Please use this identifier to cite or link to this item: http://arks.princeton.edu/ark:/88435/dsp01wm117p12p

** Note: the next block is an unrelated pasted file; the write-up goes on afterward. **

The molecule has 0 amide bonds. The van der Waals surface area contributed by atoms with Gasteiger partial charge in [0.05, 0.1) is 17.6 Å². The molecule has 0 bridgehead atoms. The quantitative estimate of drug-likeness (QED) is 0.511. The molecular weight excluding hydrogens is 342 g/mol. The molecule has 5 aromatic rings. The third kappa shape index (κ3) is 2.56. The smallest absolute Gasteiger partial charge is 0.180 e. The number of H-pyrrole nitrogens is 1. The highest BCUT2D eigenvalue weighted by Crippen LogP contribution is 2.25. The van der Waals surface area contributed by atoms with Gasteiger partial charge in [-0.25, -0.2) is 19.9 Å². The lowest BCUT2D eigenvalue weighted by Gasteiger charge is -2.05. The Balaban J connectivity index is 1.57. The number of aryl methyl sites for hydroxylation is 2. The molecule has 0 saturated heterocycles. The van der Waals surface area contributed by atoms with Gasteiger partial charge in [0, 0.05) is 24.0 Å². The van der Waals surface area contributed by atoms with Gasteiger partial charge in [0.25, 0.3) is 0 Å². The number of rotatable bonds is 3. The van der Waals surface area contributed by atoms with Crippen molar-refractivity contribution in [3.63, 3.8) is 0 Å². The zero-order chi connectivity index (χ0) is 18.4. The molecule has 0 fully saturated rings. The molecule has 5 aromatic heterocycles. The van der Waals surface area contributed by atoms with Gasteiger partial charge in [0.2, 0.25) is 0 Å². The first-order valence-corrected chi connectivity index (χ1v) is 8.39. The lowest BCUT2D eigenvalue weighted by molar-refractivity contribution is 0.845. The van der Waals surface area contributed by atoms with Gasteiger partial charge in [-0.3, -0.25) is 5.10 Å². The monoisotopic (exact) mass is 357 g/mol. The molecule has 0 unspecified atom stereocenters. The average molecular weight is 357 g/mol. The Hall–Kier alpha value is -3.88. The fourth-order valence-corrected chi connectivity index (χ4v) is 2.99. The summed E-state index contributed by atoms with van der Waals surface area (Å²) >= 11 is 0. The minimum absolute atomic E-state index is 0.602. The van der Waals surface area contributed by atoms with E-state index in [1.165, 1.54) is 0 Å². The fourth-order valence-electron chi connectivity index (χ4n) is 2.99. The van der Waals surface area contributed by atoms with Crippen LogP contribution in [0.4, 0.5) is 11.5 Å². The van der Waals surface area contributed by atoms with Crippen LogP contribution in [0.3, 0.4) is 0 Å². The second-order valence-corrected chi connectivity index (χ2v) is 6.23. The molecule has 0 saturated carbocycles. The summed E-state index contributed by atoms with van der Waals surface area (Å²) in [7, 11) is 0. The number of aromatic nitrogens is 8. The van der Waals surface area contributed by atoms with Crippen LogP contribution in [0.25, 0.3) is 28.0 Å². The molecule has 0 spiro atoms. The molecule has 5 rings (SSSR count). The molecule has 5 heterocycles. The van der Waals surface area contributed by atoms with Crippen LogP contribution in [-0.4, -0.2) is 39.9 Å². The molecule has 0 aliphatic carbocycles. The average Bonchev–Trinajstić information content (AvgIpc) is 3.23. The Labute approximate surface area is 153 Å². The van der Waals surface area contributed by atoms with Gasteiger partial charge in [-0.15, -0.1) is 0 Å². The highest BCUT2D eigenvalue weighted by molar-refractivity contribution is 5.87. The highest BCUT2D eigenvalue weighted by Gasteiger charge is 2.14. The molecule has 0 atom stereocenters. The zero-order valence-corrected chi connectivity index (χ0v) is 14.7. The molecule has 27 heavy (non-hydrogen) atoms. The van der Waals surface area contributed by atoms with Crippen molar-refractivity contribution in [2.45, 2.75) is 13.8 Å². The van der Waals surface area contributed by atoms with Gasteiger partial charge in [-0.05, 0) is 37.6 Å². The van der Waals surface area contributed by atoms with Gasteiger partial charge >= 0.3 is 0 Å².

Title: Macroeconomic conditions, welfare state policy, and the evaluation of disability Authors: OBrien, Rourke Liam Advisors: McLanahan, Sara S Contributors: Sociology Department Keywords: disabilityhealthlabor marketssocial policyunemploymentwelfare state Subjects: Public policyPublic healthSocial research Issue Date: 2014 Publisher: Princeton, NJ : Princeton University Abstract: Rates of self-reported disability vary widely across the U.S. and Europe and are not always strongly correlated with other measures of population health. This dissertation analyzes how two elements of social context--labor market conditions and welfare state policy--influence evaluations of disability status. Using data on local labor market conditions in the United States, in Chapter two I find that increasing local area unemployment is associated with increased rates of self-reported disability, including among currently employed and highly educated workers who are less likely to be influenced by the availability of disability benefits. I argue that worsening macroeconomic conditions may produce disability through a direct effect on health or through increasing the salience of existing health conditions. In the third chapter, I explore how welfare state policy influences self-reported disability cross-nationally. Using data from 15 Western European countries, I find that residents of generous welfare states-particularly the Netherlands and Nordic countries-are significantly more likely to report a disability net of self-reported health, sociodemographic and labor force characteristics. I argue that welfare state context directly shapes what it means to be disabled, which in turn may have consequences for social stratification and empiric evaluations of welfare state performance. Chapter four investigates how the monetization of illness in disability benefit policy influences the evaluation of health symptoms. I conducted an original survey experiment in which a nationally representative sample of adults in the United States was asked to evaluate a series of vignettes describing the health conditions of adults and children. The treatment group was told that individuals in the U.S. who are found to have a work-limiting disability may be eligible for hundreds or thousands of dollars a month in government assistance. I find respondents who were primed with information about the existence of disability benefits are significantly less likely to evaluate a health condition as being disabling. In addition, individuals in the treatment condition were significantly more likely to blame the individual for his or her health condition. These findings have important implications for policymakers and medical practitioners as applications for disability assistance have increased dramatically in recent years. URI: http://arks.princeton.edu/ark:/88435/dsp01wm117p12p Alternate format: The Mudd Manuscript Library retains one bound copy of each dissertation. Search for these copies in the library's main catalog Type of Material: Academic dissertations (Ph.D.) Language: en Appears in Collections: Sociology

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